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German Pioneer day!

Some have asked, "What is Pioneer Day?" Pioneer Day is a celebration in honor of our ancestors, and their customs and heritage, who left a war torn and economically damaged Germany for better pastures here in the USA. 

Following, you will find some explanations regarding Pioneer day. -

The German Pioneer Day celebrates the immigration of Germans to the United States. It began on a ship named Concord in 1683 which took the first group of German emigrants to America.[1] On board of the galleon were 13 Mennonite families from Krefeld with a total of 33 people. The ship is also known as the "German Mayflower". The Concord took sail on July 6, 1683, in Rotterdam under Captain William Jeffries with 57 passengers. The journey took 74 days to reach Philadelphia (Germantown) on October 6, 1683 (which was declared German-American Day in 1983).

Descendants of the earliest German settlers have observed October 6 as German Pioneer Day or German Settlement Day since 1908, commemorating the day on which the first permanent German settlement in America was established at Germantown, Pennsylvania, in 1683. But it wasn't until 1987 that October 6 was formally designated German-American Day by President Ronald Reagan.

According to the 2000 census, German Americans are the largest ancestry group in the United States—almost 43 million people reported they were of German ancestry—and their traditions and institutions have had a wide-ranging impact on the American way of life.

This day is often observed by attending programs and events that promote an understanding of the contributions of German immigrants—for example, lectures on German history, art, music, and literature; exhibits featuring German artifacts; performances of German music and hymns; and church services that acknowledge German-American members of the congregation. Ohio observes German-American Heritage Month throughout October, and smaller celebrations are held in more than 2,000 communities across the country (The Spokane German-American Society celebrates this time on November 6th, 2010). In recent years, October 6 has also become a time to celebrate German Unification Day (October 3).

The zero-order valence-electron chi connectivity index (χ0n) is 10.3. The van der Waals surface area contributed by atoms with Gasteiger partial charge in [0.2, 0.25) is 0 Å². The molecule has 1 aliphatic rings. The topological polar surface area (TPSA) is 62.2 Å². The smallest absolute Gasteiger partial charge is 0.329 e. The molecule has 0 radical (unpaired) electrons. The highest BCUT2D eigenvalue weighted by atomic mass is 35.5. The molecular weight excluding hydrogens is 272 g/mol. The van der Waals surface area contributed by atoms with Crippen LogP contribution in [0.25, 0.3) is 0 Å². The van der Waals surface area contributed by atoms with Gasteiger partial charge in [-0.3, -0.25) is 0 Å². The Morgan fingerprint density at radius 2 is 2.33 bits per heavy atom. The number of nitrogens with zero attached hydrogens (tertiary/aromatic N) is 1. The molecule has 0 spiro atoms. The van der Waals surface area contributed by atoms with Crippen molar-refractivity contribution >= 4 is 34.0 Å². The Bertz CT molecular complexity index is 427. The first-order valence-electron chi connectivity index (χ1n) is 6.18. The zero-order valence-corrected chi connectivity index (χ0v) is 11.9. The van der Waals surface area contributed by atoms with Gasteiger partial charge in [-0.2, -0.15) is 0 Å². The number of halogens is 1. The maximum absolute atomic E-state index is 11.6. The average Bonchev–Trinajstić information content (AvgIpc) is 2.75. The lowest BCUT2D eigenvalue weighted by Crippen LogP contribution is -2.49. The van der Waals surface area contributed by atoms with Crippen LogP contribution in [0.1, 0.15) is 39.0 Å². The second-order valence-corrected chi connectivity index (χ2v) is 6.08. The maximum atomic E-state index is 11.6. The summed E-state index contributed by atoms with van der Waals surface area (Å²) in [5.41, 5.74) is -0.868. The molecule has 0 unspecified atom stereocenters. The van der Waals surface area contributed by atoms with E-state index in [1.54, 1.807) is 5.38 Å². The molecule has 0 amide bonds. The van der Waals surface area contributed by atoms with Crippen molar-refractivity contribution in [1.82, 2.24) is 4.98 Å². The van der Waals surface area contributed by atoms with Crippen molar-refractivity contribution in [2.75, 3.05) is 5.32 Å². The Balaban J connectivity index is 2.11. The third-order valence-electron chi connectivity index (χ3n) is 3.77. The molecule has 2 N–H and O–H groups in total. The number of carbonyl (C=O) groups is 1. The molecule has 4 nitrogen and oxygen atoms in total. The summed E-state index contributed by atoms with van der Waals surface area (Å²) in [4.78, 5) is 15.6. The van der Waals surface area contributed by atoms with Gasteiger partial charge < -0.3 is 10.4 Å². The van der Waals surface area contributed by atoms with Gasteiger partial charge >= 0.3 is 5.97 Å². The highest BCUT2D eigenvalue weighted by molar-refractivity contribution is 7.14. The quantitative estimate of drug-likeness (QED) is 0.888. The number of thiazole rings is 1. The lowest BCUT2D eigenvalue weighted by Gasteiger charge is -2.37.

Some additional information regarding Pioneer Day -

In the month of October Americans (and some Canadians) commemorate the Germanic heritage element of American (and Canadian) society. About one in four Americans claims to have German ancestors. German-Americans from Adolph Coors to Albert Einstein have made important contributions to both American and world culture. The legendary Brooklyn Bridge was designed by a German-born engineer. The American rockets to the moon were designed and supervised by another German-American. There were Germans among the Jamestown settlers in 1607 and Germans (Prussians, Austrians, etc.) have continued to migrate to the New World until the present day--most notably during the two migratory waves of the late 1840s and from 1880 to 1889.

Here's an excerpt from President Ronald Reagan's 1987 German-American Day proclamation: "The United States has embraced a vast array of German traditions, institutions, and influences. Many of these have become so accepted as parts of our way of life that their ethnic origin has been obscured. For instance, Christmas trees and Broadway musicals are familiar features of American society. Our kindergartens, graduate schools, the social security system, and labor unions are all based on models derived from Germany.